For many of us growing up, learning a foreign language meant sitting in a classroom, learning simple vocab words and conjugations in order to graduate. The new words, rules, and sounds were often fighting for space next to Algebra and Chemistry facts and once we passed, we forgot everything we learned.
This is the process that many experts, teachers, and parents are now fighting against and why those in Lansing, both in schools and on their own, are introducing programs that will immerse children in a new language from a very early age. How early? Many Lansing programs are introducing new languages to children as young as newborns.
Aux Petits Soins
, a French language immersion program for babies and toddlers, was started by Gaelle Cassin-Ross almost by accident. A French speaker, she only communicates in French to her children -- and when another mother overheard her, she asked if Gaelle could teach it to her children. Demand grew and the program expanded.
"We don't speak one word of English," she says. They do however play games, use puppets, and cook. This interaction is at the root of immersion programs and Bridgette Cousineau, founder of the Las Lenguitas
, uses this same technique in her Spanish program. "You could listen to someone lecture in another language," says Bridgette, "And no matter how long you listen, you won't get it." The interaction component to learning language is key. At a young age, our brains are flexible and are able to infer the meaning the of words simply by using them. "You don't have to stand up and translate," says Gaelle, "Just say, 'I'm sad,' and make a sad face. They will get it."
Both Gaelle and Bridgette have been met with similar questions about how children will understand the grammar and rules of a language without a textbook in front of them. "But," says Bridgette, "We don't teach a baby English grammar by putting a textbook in front of them. They have brilliant minds, wired to learn a language from birth."
And teaching the language that early, says Gaelle, gives them the chance to be truly multilingual as they learn to speak the sounds of the language without an accent.
And, of course, in an immersion program, there's the element of necessity. Mariane Stepter, a teacher at Averill Spanish Immersion, sees this as a key element. "By totally immersing the kids in the language, they have to learn it, they have to get it.”
Averill Spanish Immersion
school for K-3 follows a 50/50 model, they teach 50% Spanish and 50% English. Students spend half the day taking classes in one language, and half in the other. The program has been around for ten years and Marian has been with it since the beginning. In those ten years, the program has experienced some changes while they worked to make it the best fit possible for their students. It started as a 90/10 program and slowly adjusted until they reached the 50/50 model. This decision was based on the culture of their typical student. “We had a lot of kids that were struggling with English,” says Marian. “We get a lot of kids that just moved from Cuba or other countries, so we had to tweak it to benefit everyone.”
And, they are seeing success. "We have kids that are fluent by third grade," she says.
The Lansing School District offers programs like this for the same reason Gaelle and Bridgette were compelled to begin theirs, being bilingual or multilingual offers countless benefits later in life.
Overwhelming research shows that learning a language at a young age enhances a child's cognitive development. Studies have shown it increases critical thinking, creativity, and heightens IQ. It's also been shown that children who learn another language are simply better students and are less likely to develop conditions such as ADHD.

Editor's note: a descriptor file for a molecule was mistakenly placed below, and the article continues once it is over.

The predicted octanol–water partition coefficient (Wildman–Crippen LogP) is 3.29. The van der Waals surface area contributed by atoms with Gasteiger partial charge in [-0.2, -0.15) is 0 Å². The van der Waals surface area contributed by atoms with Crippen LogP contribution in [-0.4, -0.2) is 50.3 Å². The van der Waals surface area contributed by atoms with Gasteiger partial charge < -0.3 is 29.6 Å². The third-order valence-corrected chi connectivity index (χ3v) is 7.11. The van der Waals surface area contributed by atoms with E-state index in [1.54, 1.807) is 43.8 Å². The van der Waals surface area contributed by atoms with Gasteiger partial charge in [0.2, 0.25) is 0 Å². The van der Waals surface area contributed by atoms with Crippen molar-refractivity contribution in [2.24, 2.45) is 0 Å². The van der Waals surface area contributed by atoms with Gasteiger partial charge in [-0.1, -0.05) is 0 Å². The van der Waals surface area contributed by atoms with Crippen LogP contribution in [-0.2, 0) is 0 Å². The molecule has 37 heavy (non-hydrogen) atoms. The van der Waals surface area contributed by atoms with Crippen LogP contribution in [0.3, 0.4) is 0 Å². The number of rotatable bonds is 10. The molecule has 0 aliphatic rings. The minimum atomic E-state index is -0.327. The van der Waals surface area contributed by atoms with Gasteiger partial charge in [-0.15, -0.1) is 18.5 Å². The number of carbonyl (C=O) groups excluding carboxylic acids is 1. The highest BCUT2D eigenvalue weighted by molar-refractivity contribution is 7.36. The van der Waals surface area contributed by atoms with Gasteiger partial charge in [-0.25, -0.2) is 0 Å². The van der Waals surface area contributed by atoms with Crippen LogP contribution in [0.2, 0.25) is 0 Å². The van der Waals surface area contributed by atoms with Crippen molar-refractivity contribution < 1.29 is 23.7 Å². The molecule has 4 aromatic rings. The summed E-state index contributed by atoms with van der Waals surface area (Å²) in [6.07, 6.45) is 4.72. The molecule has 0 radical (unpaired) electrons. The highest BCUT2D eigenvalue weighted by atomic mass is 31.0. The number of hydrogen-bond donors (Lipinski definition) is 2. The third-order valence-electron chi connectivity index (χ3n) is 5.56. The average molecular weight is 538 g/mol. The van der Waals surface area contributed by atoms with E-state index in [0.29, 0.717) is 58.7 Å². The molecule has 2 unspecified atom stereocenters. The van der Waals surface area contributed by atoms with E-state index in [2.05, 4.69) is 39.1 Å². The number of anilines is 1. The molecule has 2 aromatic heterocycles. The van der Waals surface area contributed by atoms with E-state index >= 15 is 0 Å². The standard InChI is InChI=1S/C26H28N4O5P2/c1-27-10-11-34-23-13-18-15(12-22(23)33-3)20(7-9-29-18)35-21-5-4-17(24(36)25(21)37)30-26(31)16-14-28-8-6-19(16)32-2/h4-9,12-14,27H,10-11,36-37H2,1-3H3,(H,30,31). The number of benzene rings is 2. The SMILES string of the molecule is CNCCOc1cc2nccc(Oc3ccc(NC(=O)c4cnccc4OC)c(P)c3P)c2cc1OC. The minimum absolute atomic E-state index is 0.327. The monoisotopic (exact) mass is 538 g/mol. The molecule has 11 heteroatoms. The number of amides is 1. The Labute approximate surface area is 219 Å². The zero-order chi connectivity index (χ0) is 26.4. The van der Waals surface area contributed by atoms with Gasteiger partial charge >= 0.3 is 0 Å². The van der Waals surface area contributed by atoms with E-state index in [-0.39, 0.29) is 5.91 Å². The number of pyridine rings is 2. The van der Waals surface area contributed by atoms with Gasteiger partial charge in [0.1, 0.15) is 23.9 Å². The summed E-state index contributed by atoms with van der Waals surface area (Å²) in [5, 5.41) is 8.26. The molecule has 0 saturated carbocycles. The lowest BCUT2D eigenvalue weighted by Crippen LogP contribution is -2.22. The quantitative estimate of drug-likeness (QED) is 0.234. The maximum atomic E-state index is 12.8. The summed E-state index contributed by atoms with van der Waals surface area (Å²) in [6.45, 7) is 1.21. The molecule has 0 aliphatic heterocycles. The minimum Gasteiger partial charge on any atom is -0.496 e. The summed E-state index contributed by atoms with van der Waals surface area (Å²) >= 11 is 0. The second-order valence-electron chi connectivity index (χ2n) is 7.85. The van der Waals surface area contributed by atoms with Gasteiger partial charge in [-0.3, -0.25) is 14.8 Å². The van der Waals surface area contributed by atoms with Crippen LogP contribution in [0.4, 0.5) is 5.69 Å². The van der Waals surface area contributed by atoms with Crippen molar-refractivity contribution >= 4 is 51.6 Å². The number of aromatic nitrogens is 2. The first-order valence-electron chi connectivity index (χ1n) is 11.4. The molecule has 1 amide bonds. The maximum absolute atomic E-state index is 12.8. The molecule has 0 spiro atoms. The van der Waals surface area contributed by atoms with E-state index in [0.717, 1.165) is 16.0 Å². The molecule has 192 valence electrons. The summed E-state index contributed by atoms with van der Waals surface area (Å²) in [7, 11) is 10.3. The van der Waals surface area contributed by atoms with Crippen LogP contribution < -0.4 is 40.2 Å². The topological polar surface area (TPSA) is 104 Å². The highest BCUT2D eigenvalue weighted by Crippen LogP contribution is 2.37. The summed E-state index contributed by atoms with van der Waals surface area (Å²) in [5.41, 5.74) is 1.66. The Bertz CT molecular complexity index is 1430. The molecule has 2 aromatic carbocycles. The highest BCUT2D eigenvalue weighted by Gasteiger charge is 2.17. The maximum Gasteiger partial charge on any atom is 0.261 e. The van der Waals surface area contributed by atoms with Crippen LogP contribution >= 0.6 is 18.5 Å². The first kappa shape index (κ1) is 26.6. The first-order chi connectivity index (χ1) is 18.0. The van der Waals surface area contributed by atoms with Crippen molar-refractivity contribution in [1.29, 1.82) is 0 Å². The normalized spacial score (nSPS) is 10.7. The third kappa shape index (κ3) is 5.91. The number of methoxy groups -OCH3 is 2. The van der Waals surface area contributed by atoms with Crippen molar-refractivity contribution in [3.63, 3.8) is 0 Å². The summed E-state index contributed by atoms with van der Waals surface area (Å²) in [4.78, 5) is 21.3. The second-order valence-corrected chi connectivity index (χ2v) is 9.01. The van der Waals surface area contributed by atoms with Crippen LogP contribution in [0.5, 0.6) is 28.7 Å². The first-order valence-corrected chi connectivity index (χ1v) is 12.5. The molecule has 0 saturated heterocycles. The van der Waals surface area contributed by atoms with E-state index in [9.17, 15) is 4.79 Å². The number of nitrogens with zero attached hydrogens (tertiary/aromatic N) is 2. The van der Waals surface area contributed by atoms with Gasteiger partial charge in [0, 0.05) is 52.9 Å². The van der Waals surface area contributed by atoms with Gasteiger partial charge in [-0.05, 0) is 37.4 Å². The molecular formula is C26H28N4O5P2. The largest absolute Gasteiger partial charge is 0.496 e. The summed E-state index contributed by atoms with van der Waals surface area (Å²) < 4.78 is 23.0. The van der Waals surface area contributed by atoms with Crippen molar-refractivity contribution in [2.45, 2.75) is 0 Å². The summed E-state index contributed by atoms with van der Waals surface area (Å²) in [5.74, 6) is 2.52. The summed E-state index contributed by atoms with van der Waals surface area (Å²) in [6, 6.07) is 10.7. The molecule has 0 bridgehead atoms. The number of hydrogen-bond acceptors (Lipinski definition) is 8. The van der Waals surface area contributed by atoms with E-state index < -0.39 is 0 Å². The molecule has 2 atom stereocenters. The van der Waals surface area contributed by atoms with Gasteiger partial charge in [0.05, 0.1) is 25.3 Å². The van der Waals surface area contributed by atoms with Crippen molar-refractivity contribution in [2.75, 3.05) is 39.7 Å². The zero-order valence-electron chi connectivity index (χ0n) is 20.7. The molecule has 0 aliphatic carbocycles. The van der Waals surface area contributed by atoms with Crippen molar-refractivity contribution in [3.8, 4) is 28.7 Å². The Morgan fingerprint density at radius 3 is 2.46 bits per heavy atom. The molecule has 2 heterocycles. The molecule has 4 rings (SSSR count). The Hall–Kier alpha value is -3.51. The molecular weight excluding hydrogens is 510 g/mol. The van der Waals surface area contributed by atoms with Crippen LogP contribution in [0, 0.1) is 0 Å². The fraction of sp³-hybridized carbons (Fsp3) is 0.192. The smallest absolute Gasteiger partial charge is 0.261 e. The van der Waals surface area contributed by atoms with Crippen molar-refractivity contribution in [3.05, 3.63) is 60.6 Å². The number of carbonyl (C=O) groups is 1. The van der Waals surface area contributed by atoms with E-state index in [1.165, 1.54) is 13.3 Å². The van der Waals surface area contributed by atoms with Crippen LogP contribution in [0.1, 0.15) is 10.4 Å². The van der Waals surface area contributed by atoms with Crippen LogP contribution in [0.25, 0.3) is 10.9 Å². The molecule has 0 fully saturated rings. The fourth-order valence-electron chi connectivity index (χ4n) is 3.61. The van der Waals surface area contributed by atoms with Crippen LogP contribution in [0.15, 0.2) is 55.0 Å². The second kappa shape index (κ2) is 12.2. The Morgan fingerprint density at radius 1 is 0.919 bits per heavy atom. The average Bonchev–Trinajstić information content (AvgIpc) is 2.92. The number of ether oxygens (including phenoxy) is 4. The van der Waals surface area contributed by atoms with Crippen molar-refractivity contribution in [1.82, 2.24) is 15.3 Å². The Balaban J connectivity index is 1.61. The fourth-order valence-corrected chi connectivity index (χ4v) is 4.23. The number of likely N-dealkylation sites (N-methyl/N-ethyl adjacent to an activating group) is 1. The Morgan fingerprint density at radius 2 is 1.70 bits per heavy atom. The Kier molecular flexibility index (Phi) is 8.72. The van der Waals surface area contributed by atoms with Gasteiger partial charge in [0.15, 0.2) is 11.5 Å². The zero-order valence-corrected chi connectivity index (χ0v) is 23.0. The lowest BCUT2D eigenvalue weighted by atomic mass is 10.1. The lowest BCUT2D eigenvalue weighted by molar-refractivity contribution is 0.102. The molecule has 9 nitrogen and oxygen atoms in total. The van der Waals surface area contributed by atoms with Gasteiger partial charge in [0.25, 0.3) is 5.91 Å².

But, in Bridgette's experience, a heightened IQ isn't the only side effect, it also raises their EQ, their emotional quotient or emotional intelligence. "It's easier to understand other perspectives when you have two perspectives yourself." They can understand and discuss cultural issues earlier and they just understand that people are different.
The exposure to other perspectives and traditions also prepares kids for a world with countless cultures. Gaelle doesn't just want her children to be multilingual, she wants them to be multicultural. "A language is a passport to another culture," she says, and she wants her students to fully experience the culture that surrounds the language they are learning. She wants to give them the ability to survive in the world we live in today. That starts with acknowledging that it's important to not just be able to communicate, but also connect with people in other countries and cultures.
The other programs in Lansing are acknowledging this as well -- and is why the Post Oak Academy
focuses on the whole child, from an academic, social, physical, emotional, spiritual, and cultural standpoint. Post Oak offers the option of a 50/50 Chinese Immersion program, where students in Pre-K to 6 can learn half the day in English and half in Chinese.
The techniques and visions of these programs seem to be resonating through the community as all seem to be filling their programs without issue. Gaelle has even started wait-listing many students in order to keep up with demand, and Bridgette has cut the cost of her program in order to include more people. "I just want kids to have access to it," she says.
Through these programs, the additional resources they offer and the alternative schools, Lansing is helping meet the needs of a growing and expanding world and the next generation that will be experiencing, interacting and communicating with that world.
Allison Spooner is a frequent contributor to Capital Gains.
Photos © Dave Trumpie
is the managing photographer for Capital Gains. He is a freelance photographer and owner of Trumpie Photography.